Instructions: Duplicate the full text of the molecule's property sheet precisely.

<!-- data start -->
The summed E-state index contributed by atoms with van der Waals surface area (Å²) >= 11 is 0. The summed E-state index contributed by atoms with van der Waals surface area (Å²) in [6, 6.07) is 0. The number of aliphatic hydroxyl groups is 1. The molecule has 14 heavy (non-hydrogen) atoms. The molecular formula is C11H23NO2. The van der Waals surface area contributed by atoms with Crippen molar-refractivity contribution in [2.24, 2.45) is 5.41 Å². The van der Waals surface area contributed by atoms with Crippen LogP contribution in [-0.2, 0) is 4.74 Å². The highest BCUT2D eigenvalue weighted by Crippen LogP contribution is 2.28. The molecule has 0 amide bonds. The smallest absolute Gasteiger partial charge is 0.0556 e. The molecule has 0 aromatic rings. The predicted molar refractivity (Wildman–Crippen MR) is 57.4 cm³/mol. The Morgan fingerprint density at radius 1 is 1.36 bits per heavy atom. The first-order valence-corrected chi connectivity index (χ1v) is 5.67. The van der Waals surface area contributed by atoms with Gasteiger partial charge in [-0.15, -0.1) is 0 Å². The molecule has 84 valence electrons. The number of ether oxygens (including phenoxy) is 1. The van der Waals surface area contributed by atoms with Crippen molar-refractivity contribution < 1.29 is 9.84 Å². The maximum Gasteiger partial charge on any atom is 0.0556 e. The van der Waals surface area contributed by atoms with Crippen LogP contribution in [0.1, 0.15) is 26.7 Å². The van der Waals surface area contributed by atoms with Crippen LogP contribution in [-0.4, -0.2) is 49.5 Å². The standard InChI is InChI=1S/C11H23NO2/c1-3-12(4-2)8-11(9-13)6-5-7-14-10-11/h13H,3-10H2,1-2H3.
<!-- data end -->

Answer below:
The summed E-state index contributed by atoms with van der Waals surface area (Å²) >= 11 is 0. The summed E-state index contributed by atoms with van der Waals surface area (Å²) in [6, 6.07) is 0. The number of aliphatic hydroxyl groups is 1. The molecule has 14 heavy (non-hydrogen) atoms. The molecular formula is C11H23NO2. The van der Waals surface area contributed by atoms with Crippen molar-refractivity contribution in [2.24, 2.45) is 5.41 Å². The van der Waals surface area contributed by atoms with Crippen LogP contribution in [-0.2, 0) is 4.74 Å². The highest BCUT2D eigenvalue weighted by Crippen LogP contribution is 2.28. The molecule has 0 amide bonds. The smallest absolute Gasteiger partial charge is 0.0556 e. The molecule has 0 aromatic rings. The predicted molar refractivity (Wildman–Crippen MR) is 57.4 cm³/mol. The Morgan fingerprint density at radius 1 is 1.36 bits per heavy atom. The first-order valence-corrected chi connectivity index (χ1v) is 5.67. The van der Waals surface area contributed by atoms with Gasteiger partial charge in [-0.15, -0.1) is 0 Å². The molecule has 84 valence electrons. The number of ether oxygens (including phenoxy) is 1. The van der Waals surface area contributed by atoms with Crippen molar-refractivity contribution < 1.29 is 9.84 Å². The maximum Gasteiger partial charge on any atom is 0.0556 e. The van der Waals surface area contributed by atoms with Crippen LogP contribution in [0.1, 0.15) is 26.7 Å². The van der Waals surface area contributed by atoms with Crippen LogP contribution in [-0.4, -0.2) is 49.5 Å². The standard InChI is InChI=1S/C11H23NO2/c1-3-12(4-2)8-11(9-13)6-5-7-14-10-11/h13H,3-10H2,1-2H3.